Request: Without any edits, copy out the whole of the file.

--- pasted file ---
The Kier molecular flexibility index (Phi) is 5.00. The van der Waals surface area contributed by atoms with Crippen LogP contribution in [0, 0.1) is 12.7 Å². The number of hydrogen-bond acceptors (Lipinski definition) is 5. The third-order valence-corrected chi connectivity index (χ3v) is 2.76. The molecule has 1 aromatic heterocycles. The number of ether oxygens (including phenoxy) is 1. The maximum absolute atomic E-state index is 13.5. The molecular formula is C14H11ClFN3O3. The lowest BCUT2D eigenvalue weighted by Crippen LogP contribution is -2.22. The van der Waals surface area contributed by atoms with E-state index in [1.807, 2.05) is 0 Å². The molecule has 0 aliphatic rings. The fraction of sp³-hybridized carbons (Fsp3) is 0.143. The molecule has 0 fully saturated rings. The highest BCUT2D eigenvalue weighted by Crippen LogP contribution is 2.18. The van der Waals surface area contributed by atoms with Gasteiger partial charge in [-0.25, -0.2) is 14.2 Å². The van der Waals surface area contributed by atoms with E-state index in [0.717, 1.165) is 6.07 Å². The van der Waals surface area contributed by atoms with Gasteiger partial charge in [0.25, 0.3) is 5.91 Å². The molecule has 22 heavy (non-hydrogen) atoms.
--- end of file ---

The Kier molecular flexibility index (Phi) is 5.00. The van der Waals surface area contributed by atoms with Crippen LogP contribution in [0, 0.1) is 12.7 Å². The number of hydrogen-bond acceptors (Lipinski definition) is 5. The third-order valence-corrected chi connectivity index (χ3v) is 2.76. The molecule has 1 aromatic heterocycles. The number of ether oxygens (including phenoxy) is 1. The maximum absolute atomic E-state index is 13.5. The molecular formula is C14H11ClFN3O3. The lowest BCUT2D eigenvalue weighted by Crippen LogP contribution is -2.22. The van der Waals surface area contributed by atoms with E-state index in [1.807, 2.05) is 0 Å². The molecule has 0 aliphatic rings. The fraction of sp³-hybridized carbons (Fsp3) is 0.143. The molecule has 0 fully saturated rings. The highest BCUT2D eigenvalue weighted by Crippen LogP contribution is 2.18. The van der Waals surface area contributed by atoms with Gasteiger partial charge in [-0.25, -0.2) is 14.2 Å². The van der Waals surface area contributed by atoms with E-state index in [0.717, 1.165) is 6.07 Å². The van der Waals surface area contributed by atoms with Gasteiger partial charge in [0.25, 0.3) is 5.91 Å². The molecule has 22 heavy (non-hydrogen) atoms.